Approaching support tasks with the intent of doing no harm is ingrained in medical culture. But what about support teams?How can attempts to do good impact service quality? We’ll take a look at how beneficence, doing good, can affect service quality.

The negative impact of beneficence on disability support quality

Disability support team members are expected to work together to provide good, quality services. Think about that concept. Think about the complexity of such an approach. A typical IEP team consists of many specialties ranging from speech therapy to psychology. All of these wonderful individuals want to do “good” for the child. But, each specialty is trained in a different way using different jargon with different criteria for meeting a milestone or outcome. If they all have a different perspective and language, it’s likely to result in a beneficence salad. Each member of the IEP team can develop their own sense of what is good for the child. On the surface, this may not seem like a big deal but think about what could result when you have 5-6 people with 5-6 versions of what’s in the best interest for one person. They may not consider how their approach or goals compliment, or negatively impact, other IEP service areas. This could result in conflicts that may treat the individual symptom but not holistically treat a complex condition like autism. Rather, it’s like treating a broken arm, cracked rib, and sprained neck from a fall but never fixing the step that caused the person to fall down the stairs in the first place.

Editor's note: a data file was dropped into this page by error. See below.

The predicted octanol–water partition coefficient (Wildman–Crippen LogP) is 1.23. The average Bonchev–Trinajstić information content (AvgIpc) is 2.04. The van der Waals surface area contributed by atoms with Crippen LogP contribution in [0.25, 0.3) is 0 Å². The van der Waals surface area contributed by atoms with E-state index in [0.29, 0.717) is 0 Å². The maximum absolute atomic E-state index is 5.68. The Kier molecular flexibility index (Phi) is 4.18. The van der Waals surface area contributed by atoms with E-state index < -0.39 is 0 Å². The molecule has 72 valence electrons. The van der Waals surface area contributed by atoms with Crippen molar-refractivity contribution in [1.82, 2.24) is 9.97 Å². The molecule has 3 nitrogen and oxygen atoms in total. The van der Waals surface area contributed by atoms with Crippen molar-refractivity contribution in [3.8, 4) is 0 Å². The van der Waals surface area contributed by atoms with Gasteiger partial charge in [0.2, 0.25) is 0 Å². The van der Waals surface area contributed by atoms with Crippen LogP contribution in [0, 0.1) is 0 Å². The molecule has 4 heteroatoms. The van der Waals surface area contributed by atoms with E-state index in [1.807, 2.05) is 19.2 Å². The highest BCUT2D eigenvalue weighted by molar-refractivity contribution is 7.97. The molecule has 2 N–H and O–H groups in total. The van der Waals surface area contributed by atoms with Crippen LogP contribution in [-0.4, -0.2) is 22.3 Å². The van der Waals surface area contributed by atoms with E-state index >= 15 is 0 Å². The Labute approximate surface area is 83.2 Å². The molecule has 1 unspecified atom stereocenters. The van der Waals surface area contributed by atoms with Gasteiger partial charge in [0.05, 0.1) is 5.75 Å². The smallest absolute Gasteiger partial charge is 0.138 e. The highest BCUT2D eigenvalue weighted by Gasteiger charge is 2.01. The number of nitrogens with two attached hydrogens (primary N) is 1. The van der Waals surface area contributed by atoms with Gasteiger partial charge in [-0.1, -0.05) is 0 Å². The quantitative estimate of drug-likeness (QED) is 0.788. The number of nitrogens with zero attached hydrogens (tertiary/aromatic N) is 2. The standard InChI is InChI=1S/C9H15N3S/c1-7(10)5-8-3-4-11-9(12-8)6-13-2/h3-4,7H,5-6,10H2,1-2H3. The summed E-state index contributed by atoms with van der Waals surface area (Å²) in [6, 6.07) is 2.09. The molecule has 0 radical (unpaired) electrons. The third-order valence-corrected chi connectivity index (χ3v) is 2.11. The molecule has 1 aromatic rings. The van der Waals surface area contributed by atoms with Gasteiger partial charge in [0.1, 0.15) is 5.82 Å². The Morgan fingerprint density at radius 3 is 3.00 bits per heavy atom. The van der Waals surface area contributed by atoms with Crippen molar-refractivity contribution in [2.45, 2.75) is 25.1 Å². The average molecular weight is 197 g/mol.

Using ethos to turn beneficence into a positive for disability support teams

We touched on the ethos topic in a previous article about staff assaults in a psychiatric hospital. As we discussed in the article